Remember the dining halls? You can still get a burger and fries, but pretty much everything else has changed.
By Molly Petrilla


Mar|Apr 2010 contents
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It’s the first day back from winter break, and this place is as crowded as its lunch menu (vegetarian chili and a well-stocked Mediterranean bar and fresh-made deli sandwiches and veggie quesadillas and on and on). A woman in white is making roasted-turkey Caesar salads upon request. Stationed behind a sizable countertop, she mixes and tosses, handing the results off to hungry students. Behind her, crates of fresh peppers, tomatoes, cucumbers, and squash are lined up neatly, ready to be diced or chopped, then plopped into another fresh meal.

Think you’ve stumbled into West Philadelphia’s trendiest new eatery? Not exactly. You’re in 1920 Dining Commons and, like the rest of Penn’s dining halls, it’s cooking up fresh, local, sustainable and seasonal meals—and they’re pretty tasty, too.

Going Green, Buying Local
About five years ago, a group of determined students visited Laurie Cousart’s office. “They literally knocked on my door and said, ‘We want local food,’” the director of Penn Dining recalls. “I’d never really thought about it in that way, and I said, ‘You’re right. Tell me what to do.’”

She began working with Penn’s then-dining services provider Aramark to bring in food from local sources, and this past fall Penn Dining teamed up with Bon Appétit—a food-services management company that now oversees all campus dining and retail facilities.

“We were looking for a partner who understood what it meant to bring in fresh, bold tastes to our students, and who was committed to local programs and our Climate Action Plan,” says Marie D. Witt C’81, vice president of the business-services division. They found it in Bon Appétit, a company that bills itself as Food services for a sustainable future and focuses on “fresh, from-scratch cooking and serving food in a socially responsible manner,” says Paul Bulau, the company’s district manager.

Since arriving at Penn, Bon Appétit has forged relationships with local farmers and dairies, including Pennsylvania-based Hendricks Farm in Telford and Beechwood Orchards in Biglerville, as well as Kilby Creamery in Maryland. About 20 percent of the dining halls’ food now comes from local sources.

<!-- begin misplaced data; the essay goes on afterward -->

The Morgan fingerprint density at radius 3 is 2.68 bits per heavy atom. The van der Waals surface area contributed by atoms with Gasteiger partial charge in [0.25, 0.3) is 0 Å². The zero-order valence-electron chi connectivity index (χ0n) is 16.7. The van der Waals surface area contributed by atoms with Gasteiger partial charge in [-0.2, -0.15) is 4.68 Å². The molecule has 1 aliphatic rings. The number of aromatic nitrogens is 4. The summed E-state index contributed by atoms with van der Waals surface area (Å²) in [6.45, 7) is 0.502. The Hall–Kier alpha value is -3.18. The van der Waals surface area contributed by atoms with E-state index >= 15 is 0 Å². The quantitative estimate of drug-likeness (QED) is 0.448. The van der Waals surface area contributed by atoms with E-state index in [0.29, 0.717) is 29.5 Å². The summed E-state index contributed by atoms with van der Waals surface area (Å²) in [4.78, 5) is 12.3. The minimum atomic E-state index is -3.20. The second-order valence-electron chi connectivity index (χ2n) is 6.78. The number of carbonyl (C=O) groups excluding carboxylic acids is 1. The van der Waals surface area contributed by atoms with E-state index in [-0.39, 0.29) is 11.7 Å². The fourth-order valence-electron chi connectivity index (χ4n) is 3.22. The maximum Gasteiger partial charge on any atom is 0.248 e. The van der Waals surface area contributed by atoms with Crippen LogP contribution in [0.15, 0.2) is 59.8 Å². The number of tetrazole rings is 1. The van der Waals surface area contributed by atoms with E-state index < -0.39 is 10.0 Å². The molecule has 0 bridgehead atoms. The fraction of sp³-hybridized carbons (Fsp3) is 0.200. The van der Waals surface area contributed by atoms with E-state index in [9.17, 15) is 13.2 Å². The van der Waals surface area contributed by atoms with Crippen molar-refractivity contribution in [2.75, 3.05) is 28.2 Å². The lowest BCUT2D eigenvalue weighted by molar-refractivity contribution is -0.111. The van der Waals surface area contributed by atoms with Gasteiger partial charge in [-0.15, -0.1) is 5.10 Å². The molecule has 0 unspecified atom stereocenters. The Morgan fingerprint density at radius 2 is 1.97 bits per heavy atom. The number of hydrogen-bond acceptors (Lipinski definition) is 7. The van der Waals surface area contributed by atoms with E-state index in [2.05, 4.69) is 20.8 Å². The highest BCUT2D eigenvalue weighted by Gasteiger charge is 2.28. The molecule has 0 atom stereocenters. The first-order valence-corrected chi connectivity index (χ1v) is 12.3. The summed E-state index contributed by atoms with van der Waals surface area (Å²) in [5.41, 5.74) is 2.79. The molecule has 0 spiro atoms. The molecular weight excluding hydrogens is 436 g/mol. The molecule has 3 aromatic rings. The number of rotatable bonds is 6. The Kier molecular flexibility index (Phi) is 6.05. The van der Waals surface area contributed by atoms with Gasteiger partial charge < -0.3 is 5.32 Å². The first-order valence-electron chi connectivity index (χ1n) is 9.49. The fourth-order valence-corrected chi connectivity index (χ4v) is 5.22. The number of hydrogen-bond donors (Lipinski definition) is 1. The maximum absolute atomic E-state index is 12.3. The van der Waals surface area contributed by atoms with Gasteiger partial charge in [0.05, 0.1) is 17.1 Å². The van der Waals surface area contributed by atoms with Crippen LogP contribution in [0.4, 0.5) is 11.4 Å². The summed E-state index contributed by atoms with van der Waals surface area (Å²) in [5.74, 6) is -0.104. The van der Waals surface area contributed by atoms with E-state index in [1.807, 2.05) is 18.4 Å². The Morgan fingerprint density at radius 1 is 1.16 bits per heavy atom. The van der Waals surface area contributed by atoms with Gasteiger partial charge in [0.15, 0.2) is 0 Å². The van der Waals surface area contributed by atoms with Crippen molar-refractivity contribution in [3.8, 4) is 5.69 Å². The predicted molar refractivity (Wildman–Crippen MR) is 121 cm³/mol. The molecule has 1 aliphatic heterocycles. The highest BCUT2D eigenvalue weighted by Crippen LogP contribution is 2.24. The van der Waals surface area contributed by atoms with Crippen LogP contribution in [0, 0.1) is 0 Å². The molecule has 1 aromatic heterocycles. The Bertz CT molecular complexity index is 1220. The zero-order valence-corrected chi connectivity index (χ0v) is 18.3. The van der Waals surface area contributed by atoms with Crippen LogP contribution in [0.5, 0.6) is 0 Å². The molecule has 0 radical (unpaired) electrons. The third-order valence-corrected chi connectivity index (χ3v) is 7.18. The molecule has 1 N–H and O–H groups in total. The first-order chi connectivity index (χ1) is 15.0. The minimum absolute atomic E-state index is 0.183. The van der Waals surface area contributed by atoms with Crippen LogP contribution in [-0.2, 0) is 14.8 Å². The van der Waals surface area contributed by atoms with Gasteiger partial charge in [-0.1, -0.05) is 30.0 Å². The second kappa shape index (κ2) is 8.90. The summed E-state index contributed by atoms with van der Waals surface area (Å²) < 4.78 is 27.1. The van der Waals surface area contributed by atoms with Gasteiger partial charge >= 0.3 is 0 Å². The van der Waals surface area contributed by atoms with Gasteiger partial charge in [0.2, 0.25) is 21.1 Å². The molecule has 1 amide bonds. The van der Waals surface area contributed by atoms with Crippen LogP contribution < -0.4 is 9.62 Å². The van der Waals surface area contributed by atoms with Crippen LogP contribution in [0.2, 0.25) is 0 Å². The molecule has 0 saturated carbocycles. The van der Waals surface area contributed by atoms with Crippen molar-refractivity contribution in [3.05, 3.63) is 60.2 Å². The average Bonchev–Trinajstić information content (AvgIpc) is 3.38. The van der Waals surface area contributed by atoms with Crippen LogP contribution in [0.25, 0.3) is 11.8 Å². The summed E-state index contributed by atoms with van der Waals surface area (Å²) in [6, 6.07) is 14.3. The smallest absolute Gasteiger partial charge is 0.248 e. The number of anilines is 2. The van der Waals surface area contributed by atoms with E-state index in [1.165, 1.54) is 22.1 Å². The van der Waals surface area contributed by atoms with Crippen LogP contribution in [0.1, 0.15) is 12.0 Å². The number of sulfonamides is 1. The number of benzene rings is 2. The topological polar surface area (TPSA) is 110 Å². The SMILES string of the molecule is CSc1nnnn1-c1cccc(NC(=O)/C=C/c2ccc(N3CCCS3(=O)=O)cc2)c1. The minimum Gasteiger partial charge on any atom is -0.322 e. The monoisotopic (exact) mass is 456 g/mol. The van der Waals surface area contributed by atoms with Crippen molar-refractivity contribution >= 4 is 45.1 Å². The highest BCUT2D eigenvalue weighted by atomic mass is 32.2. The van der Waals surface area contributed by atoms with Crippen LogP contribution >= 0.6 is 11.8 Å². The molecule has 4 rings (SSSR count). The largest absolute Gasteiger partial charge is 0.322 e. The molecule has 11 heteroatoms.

Meals are also prepared without short cuts. “Nothing is processed, and nothing is coming from a can,” Bulau says. In particular, salad dressings, pasta sauces, and soups—foods many dining halls remove from cartons, bottles, or freezer packs—are all made from scratch at Penn. Bon Appétit has even created an herb garden in the greenhouse-like basement of 1920 Commons, so a chef who needs rosemary can simply run downstairs and snip a sprig. They’re planning to add tomatoes, strawberries, and other plants soon.

Student response to the new management company and its approach has been overwhelmingly positive. Witt says voluntary meal-plan enrollment has gone up nearly five percent this year, and in December, The Daily Pennsylvanian gave Bon Appétit one of its tough-to-earn “cheers” in its biannual “Cheers and Jeers” editorial, “for bringing its mission of using locally grown and organic products to Penn Dining.”

The dining-hall fare is now “much fresher,” says Kevin Tucker, a Wharton senior who’s had a meal plan his entire time at Penn. While he says the overall difference in taste isn’t as vast as he’d imagined, he’s enjoyed trying new dishes, such as a goat cheese and tomato tart (“I was like, ‘Wow, I definitely did not see this in the dining halls a few years ago’”).

College senior Roopa Gogineni hasn’t had a meal plan since her freshman year, but still eats in the dining halls on occasion. She’s been there a handful of times this year, and says that “it seems a lot better now; there are more options, the sandwich selection is a lot better, they have multiple soups instead of just one, and the food just seems fresher. It’s nice to visit and have [access to] a lot of fresh fruit and vegetables, because those can be hard to find elsewhere on campus.”

Foodie alums have also been excited to hear about Penn Dining’s change in management and priorities. “That’s exactly the kind of step that a university of Penn’s caliber should be taking,” says Lolis Eric Elie W’85, a food writer and author of Cornbread Nation 2 and Smokestack Lightning: Adventures in the Heart of Barbecue Country. “The move from these cookie-cutter conglomerates to an organization that is more concerned about the quality of food is consistent with what the Penn mission should be.”

Still, some members of the Penn community are more difficult to impress: “I think it’s okay,” says Nursing freshman Andres Sepulveda as he’s finishing off some French fries in 1920 Commons. “For cafeteria quality, this is pretty good.”

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FEATURE: Dining a la Penn By Molly Petrilla
Photography by Greg Benson

©2010 The Pennsylvania Gazette





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